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Animation / Fantastic Planet

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Fantastic Planet (French title: La Planète Sauvage) is a 1973 Czech/French film about... various things, and it's far too trippy and eccentric to do justice here. Basically, set on the homeworld of the Traags (or Draags), where humans — known as Oms — exist as both a population of troublesome vermin and also as pets. The film follows one of these pets from his captivity to later living among wild humans. Later still, things get even stranger, if that's possible. Let's just say that it involves a ritualized engagement in intergalactic out-of-body experiences, symbolically and probably literally a reference to both drugs and sex, which is threatened by an act of terrorism. All of which still doesn't make it sound half as surreal as the film itself.

Along the way, other stuff happens that you never really understand. It's almost indescribable, but just think Nausicaä of the Valley of the Wind meets 2001: A Space Odyssey on mescaline, and you pretty much have it.


Fantastic Planet provides examples of:

  • Alien Blood: The Draags have dark blue blood:
  • Alien Sky: Typically brownish colored.
  • Aliens Speaking English: Well, French in the original, and they still use French words as the basis of naming a human in the English.note 
  • Alternative Calendar: A Draag week is a year for an Om. Because of this, Oms are perceived to have shorter lifespans and faster reproduction rates compared to the Draags.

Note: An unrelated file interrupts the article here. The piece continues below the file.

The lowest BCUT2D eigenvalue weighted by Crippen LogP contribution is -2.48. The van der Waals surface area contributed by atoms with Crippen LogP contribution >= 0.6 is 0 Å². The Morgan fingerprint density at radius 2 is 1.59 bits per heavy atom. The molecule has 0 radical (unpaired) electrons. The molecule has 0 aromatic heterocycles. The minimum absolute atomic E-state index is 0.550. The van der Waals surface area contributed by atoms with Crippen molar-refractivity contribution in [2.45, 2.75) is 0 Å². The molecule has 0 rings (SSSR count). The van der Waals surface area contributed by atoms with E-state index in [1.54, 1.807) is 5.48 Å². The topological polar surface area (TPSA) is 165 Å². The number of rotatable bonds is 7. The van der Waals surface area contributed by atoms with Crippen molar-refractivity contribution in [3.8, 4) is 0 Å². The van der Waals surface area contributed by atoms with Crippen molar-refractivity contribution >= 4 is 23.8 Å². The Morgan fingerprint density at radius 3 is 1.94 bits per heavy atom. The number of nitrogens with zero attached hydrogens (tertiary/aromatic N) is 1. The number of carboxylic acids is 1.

• Bait-and-Switch Credits: The film starts with trippy music and a tribal hunting/chase sequence containing some cool transition effects.
  • Barbie Doll Anatomy: Some of the nudity in the film, though we do get some genitalia.
  • Bizarre Alien Biology: Poisonous, moving blobs, bat-winged Om-eaters with long tongues for sucking up humans in their dens, sadistic laughing plants with human faces that beat winged beasties to death... and then you have the Draags with their meditation ritual where their bodies melt into the walls.
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  • Composite Character: Master Sinh is Tiwa's father in the film. In the book her father's name is Praw and he is a separate character from Master Sinh.
  • Deadly Gas: Used by the Draags to exterminate the Oms.
  • Deranged Animation: And how! (To some, the style is reminiscent of Terry Gilliam's surreal animated work for Monty Python.)
  • Duel to the Death: Disputes are settled among the wild Oms by using large jawed alien worms as weapons.
  • Everybody Has Lots of Sex: Although strangely. The Om have a lit-up orgy (tastefully obscured), and the less said about the Draag sex, the better.
  • G-Rated Drug: When the Oms eat the fruit in the desert and start to glow, and also the Draag "meditation". Or that thing they do where their bodies transform while sitting around. Some have suggested the name "Draag" itself may come from drugs. Look, half the movie, okay?
  • Humanoid Aliens: Draags are much bigger than humans, and blue skinned, but otherwise humanlike.
  • Humans Are Bastards: Played with. Humans are responsible for the destruction of their own planet and how the Draags treat the humans is in itself a rather ironic comment on how we treat other animals.
  • Mind Screw: The whole movie. The imagery can be suggestive in ways you may not even be consciously aware of.
  • Personal Rain Cloud: Terr was subjected to one controlled by Tiva.
  • Planetary Romance: Gone insane, but definitely fitting the expectations of this trope, oddly enough.
  • Scenery Porn: The animators take great pride in their bizarre, Krazy Kat-esque desertscapes.
  • Sex as Rite-of-Passage: The Draag coming of age ceremony, wherein a child pictures themselves floating off in a bubble to sit ontop a naked statuette that dances with statues from other galaxies... well, it's getting stoned and having sex all at once. Only weirdly!
  • Spell My Name with an "S": The natives of the planet are called "Traags" in the original French version. The English dub calls them "Draags."


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